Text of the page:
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Duration (approx) 100 hours
Qualification Statement of Attainment
Have you ever asked ... Why do my animals do that?
  • Understand why animals behave in a certain way.
  • Learn what determines bad or aggressive behaviour and how to deal with it.
  • Learn about the psychology and science behind animal behaviour.
  • An excellent foundation for people working with animals in any situation: farms, zoos, veterinary practices, pet shops or even in the wild.




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Learn more about animal behaviour and training

  • Understand what motivates an animal to behave in a certain way can help the animal handler to adapt his management procedures to benefit the animal and the handler. This understanding will help reduce the stress in human-animal relationships.
  • Learn about motivation, animal perception and behaviour.
  • Learn about environmental impacts on animal behaviour.

  • This course is relevant to pet owners, veterinary assistants, or people who work with animals on farms, zoos, pet shops and trainers.

Animal behaviour provides a foundation for animal training, or more generally, animal care. It also provides very real insights and a foundation for understanding human behaviour.

This course focuses 75% on understanding how animals think. The remainder has more of a practical application, looking at things such as training, handling and dealing with abnormal behaviours.

Course Duration: 100 hours.

Start Date: You can start our Animal Behaviour course at any time - study at a pace that suits you, and with full tutor support for the duration of your studies.

Lessons: The course comprises 8 lessons as detailed, below.

1. Introduction: Influences and motivation

  • What is behaviour.
  • Causes of behaviour (e.g. genetics, learning, external and internal influences).
  • Reactive, active and cognitive behaviour.
  • Conditioning.

2. Genetics and Behaviour

  • Understanding biology.
  • Natural selection.
  • Genetic variation.
  • Development of behaviour.
  • Behavioural genetics.

3. Animal Perception and Behaviour

  • How animals perceive things.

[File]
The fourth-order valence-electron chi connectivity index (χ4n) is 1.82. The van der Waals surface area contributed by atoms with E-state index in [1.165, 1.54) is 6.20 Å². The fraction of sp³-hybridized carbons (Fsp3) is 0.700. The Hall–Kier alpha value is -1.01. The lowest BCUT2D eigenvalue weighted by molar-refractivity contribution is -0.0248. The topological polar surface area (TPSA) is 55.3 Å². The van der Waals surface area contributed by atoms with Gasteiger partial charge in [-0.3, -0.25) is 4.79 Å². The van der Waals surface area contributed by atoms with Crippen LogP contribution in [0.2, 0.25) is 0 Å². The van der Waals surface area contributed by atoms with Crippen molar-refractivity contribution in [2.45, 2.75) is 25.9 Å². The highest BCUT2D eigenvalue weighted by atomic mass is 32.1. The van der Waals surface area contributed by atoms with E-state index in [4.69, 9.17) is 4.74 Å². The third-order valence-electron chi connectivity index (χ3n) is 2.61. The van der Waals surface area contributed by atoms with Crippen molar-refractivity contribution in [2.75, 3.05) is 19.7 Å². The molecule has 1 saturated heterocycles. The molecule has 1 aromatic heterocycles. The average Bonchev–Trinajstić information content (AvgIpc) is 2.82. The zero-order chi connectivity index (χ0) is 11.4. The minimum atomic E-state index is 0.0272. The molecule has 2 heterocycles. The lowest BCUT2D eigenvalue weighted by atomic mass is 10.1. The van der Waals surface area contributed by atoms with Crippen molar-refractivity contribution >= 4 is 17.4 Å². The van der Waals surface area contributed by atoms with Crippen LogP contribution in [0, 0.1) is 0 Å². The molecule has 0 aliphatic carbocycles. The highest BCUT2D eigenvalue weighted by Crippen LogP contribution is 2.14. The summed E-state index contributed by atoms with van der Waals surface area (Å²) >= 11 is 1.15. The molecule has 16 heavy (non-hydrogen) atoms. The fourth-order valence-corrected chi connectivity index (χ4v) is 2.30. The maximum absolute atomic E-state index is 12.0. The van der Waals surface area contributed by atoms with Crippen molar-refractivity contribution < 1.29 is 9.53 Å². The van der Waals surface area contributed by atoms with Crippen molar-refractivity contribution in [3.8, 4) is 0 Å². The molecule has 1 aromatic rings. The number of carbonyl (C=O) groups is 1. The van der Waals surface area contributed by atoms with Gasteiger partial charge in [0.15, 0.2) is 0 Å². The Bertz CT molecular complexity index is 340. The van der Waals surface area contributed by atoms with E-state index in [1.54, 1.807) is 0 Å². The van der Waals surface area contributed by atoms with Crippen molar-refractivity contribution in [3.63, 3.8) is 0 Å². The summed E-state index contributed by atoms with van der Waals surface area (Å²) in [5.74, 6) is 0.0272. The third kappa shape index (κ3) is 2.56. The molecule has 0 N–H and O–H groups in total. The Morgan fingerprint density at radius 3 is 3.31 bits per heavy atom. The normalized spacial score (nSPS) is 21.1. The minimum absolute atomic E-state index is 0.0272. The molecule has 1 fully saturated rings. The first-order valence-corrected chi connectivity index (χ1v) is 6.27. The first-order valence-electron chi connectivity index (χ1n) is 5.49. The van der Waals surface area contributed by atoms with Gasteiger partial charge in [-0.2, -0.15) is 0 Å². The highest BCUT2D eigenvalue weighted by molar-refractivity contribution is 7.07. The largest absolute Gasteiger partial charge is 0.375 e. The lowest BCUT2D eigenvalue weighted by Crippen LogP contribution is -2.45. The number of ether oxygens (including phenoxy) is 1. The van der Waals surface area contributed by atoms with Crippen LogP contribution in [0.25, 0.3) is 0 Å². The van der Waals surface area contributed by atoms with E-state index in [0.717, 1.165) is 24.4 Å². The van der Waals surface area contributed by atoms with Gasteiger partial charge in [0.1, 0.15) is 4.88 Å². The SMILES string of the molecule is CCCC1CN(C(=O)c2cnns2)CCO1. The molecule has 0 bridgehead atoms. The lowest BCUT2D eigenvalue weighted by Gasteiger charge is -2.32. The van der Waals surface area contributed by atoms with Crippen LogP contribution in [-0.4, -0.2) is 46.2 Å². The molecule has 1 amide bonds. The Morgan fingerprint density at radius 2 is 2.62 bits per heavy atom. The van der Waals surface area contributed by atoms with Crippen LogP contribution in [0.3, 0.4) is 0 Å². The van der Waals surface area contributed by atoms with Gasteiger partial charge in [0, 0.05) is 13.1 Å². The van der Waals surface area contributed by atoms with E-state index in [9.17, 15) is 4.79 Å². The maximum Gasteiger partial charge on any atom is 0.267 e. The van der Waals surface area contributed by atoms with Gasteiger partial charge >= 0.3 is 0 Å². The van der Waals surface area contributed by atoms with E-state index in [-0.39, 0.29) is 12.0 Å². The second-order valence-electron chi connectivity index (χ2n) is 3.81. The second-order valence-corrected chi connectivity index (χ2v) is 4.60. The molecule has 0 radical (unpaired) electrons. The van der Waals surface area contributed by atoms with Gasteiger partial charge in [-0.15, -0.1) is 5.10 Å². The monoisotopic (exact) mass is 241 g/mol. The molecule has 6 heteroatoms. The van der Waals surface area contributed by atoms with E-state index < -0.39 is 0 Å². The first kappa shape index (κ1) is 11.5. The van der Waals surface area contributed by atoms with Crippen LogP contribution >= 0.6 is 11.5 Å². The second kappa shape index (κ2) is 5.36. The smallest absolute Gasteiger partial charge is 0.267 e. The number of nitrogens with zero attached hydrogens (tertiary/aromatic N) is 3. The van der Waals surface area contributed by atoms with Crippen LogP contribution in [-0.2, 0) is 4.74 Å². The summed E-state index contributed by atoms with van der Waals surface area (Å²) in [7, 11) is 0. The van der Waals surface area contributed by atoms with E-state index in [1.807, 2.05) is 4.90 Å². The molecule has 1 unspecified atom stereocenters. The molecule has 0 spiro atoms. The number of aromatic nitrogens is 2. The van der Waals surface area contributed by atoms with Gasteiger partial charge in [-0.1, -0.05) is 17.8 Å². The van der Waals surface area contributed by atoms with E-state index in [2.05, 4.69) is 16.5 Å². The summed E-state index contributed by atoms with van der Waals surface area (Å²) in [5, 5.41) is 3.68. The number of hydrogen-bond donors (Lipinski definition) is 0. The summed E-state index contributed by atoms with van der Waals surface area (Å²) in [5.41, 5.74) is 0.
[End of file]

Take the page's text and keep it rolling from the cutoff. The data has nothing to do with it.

• What stimulates them and how do those stimuli function.
  • Instinct.
  • Neural control.
  • Sensory processes, sight, sound, hearing etc.

4. Behaviour and the Environment

  • Coordination.
  • Orientation.
  • Homeostasis.
  • Acclimatisation.
  • Circadian rhythms.
  • Biological clocks.
  • Reproductive cycles etc.

5. Social Behaviour

  • Animal Societies.
  • Aggression.
  • Social constraints.
  • Social order.
  • Play.
  • Biological clocks.
  • Communication.

6. Instinct and Learning

  • Conditioning and learning.
  • Extinction and habituation.
  • Instrumental learning.
  • Reinforcement.
  • Operant behaviour.
  • Biological and cognitive aspects of learning.

7. Handling Animals

  • Psychological affects of different handling techniques.
  • Training animals (horses, cats, dogs, etc.).
  • The student has a choice of which types of animals to focus on, though a variety will still be covered.

8. Behavioural Problems

  • Abnormal behaviour (e.g. psychotic, neurotic).
  • Domestication of animals.
  • Reducing human contact.
  • Reducing human dependence.

It is assumed that all animal behaviour is an adaptation designed to support survival, either directly or indirectly. However, this is not always the case. Animals can behave self-destructively, out of habit, or out of boredom, just as humans can. When you understand animals, you then have a foundation for handling or training them. To better understand the behaviour, we should also consider what motivates it.

What Motivates Behaviour?
Genetics is of prime importance (i.e. inherited characteristics). Genetic characteristics are also sometimes referred to as “inborn”, “innate” or “instinctive”. Most animals are genetically programmed to act in certain ways in certain situations.